- Don’t leave your awareness and mental edge in the locker at the end of your tour. Heck a recent shooting in my city resulted in bullets flying into the parking deck where the nightshifts park. I had just walked out of the deck and into the station a couple of minutes before. Mopes are mopes 24/7 even though you’re only a cop eight to 12 hours on shift. The mental edge that serves you so well on-shift must work for you off-duty as well.
- Don’t go to risky places off-duty. Seems simple but if the business or area is dangerous, avoid it. Trendy bars, strip clubs, motorcycle rallies, etc all attract a drunken, drugged and at times violent crowd. Sure it’s your right to live a “non-cop” life off-duty just don’t expose yourself to greater risk if you have a choice.
- Avoid getting involved in off-duty incidents – if at all possible. Alone or with your family avoid getting involved or revealing your police status. If the situation is deteriorating and violence is occurring or imminent you may have to intervene but otherwise be the best witness you can be.
- Carry your off-duty pistol and at least one reload. I said pistol for a reason, a five-shot revolver is not enough gun. Snubbies are great for back-up but not as your primary armament.
- Carry enough gun. Avoid .380’s or smaller calibers. Sure they’re small, light and “cute” but seldom have the ballistic potential to stop an aggressive assault against you or another.
- Carry a less-lethal option. You’re more likely to need some form of non-deadly force than you are a pistol. Sure, I know you’re a master grappler or a former golden gloves boxer but doesn’t it make more sense to spray them from nine feet away with pepper spray or “Taz em” with your C2 Taser than get into an exchange of fisticuffs?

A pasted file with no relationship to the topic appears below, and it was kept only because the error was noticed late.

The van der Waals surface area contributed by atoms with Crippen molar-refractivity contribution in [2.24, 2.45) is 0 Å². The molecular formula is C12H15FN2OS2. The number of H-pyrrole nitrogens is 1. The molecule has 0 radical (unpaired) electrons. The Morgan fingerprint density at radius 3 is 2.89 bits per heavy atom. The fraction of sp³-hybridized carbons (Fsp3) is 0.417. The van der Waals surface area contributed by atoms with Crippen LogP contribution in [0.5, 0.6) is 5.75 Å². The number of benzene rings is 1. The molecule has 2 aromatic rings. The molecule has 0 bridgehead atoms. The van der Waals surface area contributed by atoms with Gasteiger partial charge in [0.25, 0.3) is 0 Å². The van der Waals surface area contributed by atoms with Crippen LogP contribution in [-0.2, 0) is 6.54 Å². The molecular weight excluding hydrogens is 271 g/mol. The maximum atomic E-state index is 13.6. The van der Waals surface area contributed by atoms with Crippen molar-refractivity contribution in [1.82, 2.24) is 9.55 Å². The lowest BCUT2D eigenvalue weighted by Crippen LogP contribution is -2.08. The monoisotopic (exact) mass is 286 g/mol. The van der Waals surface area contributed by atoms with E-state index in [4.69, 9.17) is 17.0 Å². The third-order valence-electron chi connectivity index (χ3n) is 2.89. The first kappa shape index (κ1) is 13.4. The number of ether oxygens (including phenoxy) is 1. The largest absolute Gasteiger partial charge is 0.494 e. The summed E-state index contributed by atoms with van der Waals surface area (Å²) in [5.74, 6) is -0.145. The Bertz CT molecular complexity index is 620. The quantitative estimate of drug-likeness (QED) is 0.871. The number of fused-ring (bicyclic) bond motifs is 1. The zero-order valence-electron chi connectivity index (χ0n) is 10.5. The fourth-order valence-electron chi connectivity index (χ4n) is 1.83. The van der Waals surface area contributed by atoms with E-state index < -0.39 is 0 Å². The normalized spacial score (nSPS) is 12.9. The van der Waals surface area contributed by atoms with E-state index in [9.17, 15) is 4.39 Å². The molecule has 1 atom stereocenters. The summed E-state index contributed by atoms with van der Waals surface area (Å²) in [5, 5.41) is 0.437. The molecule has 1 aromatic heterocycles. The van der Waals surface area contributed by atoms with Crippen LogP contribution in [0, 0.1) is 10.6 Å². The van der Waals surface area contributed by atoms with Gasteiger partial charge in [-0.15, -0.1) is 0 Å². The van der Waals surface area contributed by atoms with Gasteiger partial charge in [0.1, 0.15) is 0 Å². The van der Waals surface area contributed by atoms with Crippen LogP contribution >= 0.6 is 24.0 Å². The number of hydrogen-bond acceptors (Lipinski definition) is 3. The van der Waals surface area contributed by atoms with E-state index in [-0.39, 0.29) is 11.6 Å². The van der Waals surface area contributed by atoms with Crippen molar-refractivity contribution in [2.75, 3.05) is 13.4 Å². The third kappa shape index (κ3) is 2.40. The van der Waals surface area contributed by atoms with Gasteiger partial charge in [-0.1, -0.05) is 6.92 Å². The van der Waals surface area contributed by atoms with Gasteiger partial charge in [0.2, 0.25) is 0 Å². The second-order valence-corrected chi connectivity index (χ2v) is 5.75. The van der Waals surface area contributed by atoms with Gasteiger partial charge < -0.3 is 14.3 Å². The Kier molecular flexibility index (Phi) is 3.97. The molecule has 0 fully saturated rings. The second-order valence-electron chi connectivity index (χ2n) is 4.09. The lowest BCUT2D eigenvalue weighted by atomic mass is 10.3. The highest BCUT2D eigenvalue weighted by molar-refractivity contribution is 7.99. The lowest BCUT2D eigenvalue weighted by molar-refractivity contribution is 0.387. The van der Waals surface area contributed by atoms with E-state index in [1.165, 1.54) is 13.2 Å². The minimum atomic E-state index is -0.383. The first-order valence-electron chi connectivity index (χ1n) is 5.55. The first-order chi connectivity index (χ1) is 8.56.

- Talk to your significant other and family about what you’ll be doing and what they should be doing in the event of pending or occurring violence. Sticking with you when bullets are flying in your direction may not be the thing to do.
- Give your wife, husband or kids a communication plan on how to summon aid to you. These include: your LE status, your description, the fact you’re armed and what the situation is.
- Transfer that street knowledge and violence avoidance to your family members. My college aged daughter is more at risk in today’s world than I am and I’ve tried to prepare her accordingly.
Are these Earth shaking recommendations and strategies? Not even close but Marshall’s writings and recommendations of 25 years ago weren’t either, they were just easy to follow and common sense tips from someone who had been there and “gotten a drawer full of t-shirts” in the process. I’ve tried to thank my life mentors and had the opportunity on a couple of occasions to thank Evan Marshall – an old Detroit street cop and sergeant – for his contribution to saving my bacon and my student’s bacon on and off-duty. My t-shirt drawer may not be quite as full but it includes incidents in plainclothes and off-duty.
The difference between us and the animals is that we can learn from someone else’s mistakes or lessons. Some of these lessons have been paid for with the blood of good cops. Heed and follow them. On or off-duty you’re a cop and it really is dangerous out there…
About The Author:
Kevin Davis is a full-time officer assigned to the training bureau where he specializes in use of force, firearms and tactical training. With over 23 years in law enforcement, his previous experience includes patrol, corrections, narcotics and he is a former team leader and lead instructor for his agency's SWAT team with over 500 call-outs in tactical operations.